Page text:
I've lived in Alaska for 33 years and didn't realize the train ran in the winter. Went on line and sure enough - they be running. Weekends only.
I've made the run in the summer, both north to Fairbanks and south to Seward. Very pleasant trips and a great way to sit back and enjor the scenery without worrying about hitting a moose or a patch of ice while driving.
The railroad has upgraded their cars in the past 10 years or so, as cruising gets more popular in Alaska. Very nice.
If you are here for any appreciable length of time, you will definitely want to rent a vehicle and get out exploring on your own. Even just a drive on one of the state highways can be a memorable experience - and they are well-maintained and about as safe as they can be, given the climate and conditions!
WALKSING THROG THE CITY , IF YOU WANTTO SEE THE NICE PANORAMA OF ANCHORAGE AND THE SOUROUNDING MOUTAINS .
FOR THOSE WHO WNTS TO MAKE ONLY A SHORT TRIPP BY FEET AND SSE THE MOST INTERESTING POINT , FOLLOW THE FOOTPRINTS ANT THE INFOCENTER
We did a 7 day cruise from Whittier, Alaska, to Vancouver, British Columbia.
Our ship was the "DIAMOND PRINCESS'
Boarding at Whittier went smoothly and quickly on a very miserable day.
On board, and we had an inside cabin which was very nice, always kept clean and tidy by our nice steward.
Meals were excellent, and we had a huge choice. Entertainment was very good as well.
The Cruise directors can make or break a cruise, and ours on this cruise were excellent, laughs galore with them. There were plenty of things to do onboard if you wished, lots of people to mix with, and great ports for full days of sightseeing, etc.
We had no complaints, everything ran smoothly, and nothing was too much trouble for the crew.
Would definitly sail with them again.
My sister and I rented a car from Hertz from the airport and did not have to use public transportation. But I felt I needed to write about this amazing public transpo service they have in Anchorage.
This local transit system is at 6th Ave between G and H St and can take visitors to specific atraction and activities. The Buses run on the hour and one way fares are as follows:
Youth 5-18 yo $1.00
Unlimited day pass available for adult and youth at $4. These can be bought on the bus, but bring exact change.
You can get route and schedule info straight from a phone system (push-button) at 343-6543 (24 hours service). Live operators are available M-F 8AM-5PM.
This a great service that Anchorage has for its thousands of visitors, especially during the winter when people may be more uncomforatble about driving. Lucky for me and my sister, we visited during the spring - and would do so again in the future!
The People Mover System, as the local bus service is known, is actually quite good. The current mayor has put a lot of effort into improving service and it shows. If you are in Anchorage for a bit you can get just about anywhere in town by bus. The main hub is right downtown on 5th street next to JC Penneys and the 5th Ave Mall and is not a very safe spot for the lone traveler. Schedules vary depending on who main the route is with frequency anywhere from every 15 minutes to every hour.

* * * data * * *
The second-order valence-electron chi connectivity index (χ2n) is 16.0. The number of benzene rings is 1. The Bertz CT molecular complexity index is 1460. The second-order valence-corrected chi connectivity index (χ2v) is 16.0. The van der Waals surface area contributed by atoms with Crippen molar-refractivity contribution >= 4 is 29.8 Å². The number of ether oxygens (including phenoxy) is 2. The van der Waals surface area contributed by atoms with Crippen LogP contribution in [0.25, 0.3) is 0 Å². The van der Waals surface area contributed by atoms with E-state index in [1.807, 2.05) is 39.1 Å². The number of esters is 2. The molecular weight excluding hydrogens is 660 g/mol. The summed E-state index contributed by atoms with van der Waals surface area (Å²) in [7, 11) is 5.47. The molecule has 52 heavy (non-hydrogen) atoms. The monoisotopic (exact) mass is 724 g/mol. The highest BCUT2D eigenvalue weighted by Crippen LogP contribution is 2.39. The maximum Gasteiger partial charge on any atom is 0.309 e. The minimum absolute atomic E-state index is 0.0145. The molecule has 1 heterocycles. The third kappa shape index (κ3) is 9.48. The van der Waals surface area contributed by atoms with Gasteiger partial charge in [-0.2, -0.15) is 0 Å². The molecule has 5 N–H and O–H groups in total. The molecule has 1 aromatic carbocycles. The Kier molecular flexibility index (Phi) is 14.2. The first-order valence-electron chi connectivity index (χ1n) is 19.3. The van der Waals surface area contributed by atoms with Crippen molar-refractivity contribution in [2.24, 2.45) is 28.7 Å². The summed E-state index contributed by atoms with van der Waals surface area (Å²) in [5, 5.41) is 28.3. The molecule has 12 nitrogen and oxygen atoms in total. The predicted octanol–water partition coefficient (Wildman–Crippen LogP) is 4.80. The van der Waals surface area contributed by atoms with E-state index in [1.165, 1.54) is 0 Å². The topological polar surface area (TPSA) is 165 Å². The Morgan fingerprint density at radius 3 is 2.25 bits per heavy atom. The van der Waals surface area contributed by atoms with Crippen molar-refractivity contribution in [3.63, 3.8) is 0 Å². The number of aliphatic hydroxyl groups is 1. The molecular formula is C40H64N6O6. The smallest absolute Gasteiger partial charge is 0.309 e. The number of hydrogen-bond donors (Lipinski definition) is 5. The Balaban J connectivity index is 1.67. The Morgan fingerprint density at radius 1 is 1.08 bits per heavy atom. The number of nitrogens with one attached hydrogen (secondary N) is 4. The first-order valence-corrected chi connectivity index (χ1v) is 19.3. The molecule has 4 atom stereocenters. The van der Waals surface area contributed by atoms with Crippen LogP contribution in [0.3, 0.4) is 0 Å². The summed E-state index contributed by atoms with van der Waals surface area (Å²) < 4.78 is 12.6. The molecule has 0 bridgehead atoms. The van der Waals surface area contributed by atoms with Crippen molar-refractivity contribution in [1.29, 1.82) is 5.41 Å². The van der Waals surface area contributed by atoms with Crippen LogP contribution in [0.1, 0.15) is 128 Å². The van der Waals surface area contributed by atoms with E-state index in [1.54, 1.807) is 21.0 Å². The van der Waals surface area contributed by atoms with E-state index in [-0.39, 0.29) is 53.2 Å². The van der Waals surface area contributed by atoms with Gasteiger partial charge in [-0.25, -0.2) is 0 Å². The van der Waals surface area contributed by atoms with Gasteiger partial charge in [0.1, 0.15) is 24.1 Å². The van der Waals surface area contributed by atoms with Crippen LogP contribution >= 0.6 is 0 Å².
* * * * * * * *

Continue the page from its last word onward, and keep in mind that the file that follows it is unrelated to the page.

Fare is 1.75 one way, or .50 for seniors 60+ and handicap. All buses are handicap accessible now and most have a rack for bicycles.
Parking downtown can be hard to find and expensive, so many workers leave their cars at home and take the bus. With the price of gas above 3.50/gal ridership is growing.
A downside (or upside depending on your outlook) is that you will experience a cross slice of humanity rarely seen by tourists. There is a large number of folks just struggling to find their next meal and you most likely will run across them on the bus.
A rental car is almost a must to see all that Anchorage and the surrounding areas have to offer, especially if you are an independent traveler and plan on seeing more of Alaska.
A few tips:
-- There is a large tax that applies to all rental cars rented in the state. It is a long story, and involves politcal paybacks, etc. Just be sure you know whether it has been included in the price quoted.
-- It used to be that you could rent from a company away from the airport and avoid some of the airport surcharges. Some of the major brands have branches downtown and if you go thru them there they don't charge the airport surcharge. With the completion of the rental car parking garage at the airport, all the majors are there now. The walk from the baggage claim to the rental car counters at the new facility is a long one. I'd suggest sending someone to get the car rather than dragging all your bags if you aren't traveling light. But remember that if you plan on driving the car you have to be at the counter and show your driver's license.
-- Shop around for the best rate. I've been using Orbitz.com and Expedia.com lately (02/2008) and they seem to be finding lower rates. It is a different company each week. Last week Avis this week Thrifty.
-- Avoid Rent-A-Wreck and other offbrand companies in the winter. Nothing worse than having your clunker break down in sub-zero weather - no matter how much you save.
Particularly because it was off season- a fabulous trip. Really lets you experience how vast and wild Alaska is. The train made local "whistle-stops" (you can wave the train down with a white handkerchief) at places where there are no roads. At this fall season, only 1 car for passengers, the last weekend with a dining car and the train stopped to let us photograph the spectacularly clear (rare) views of Denali and a few other things.
During the fall/winter season it only runs Anchorage to Fairbanks on Saturday and Fairbanks to Anchorage on Sunday. No runs to Seward in the winter.
We stayed at the Dome Home B&B in Healy. That was cozy, Alaskan and cheerful.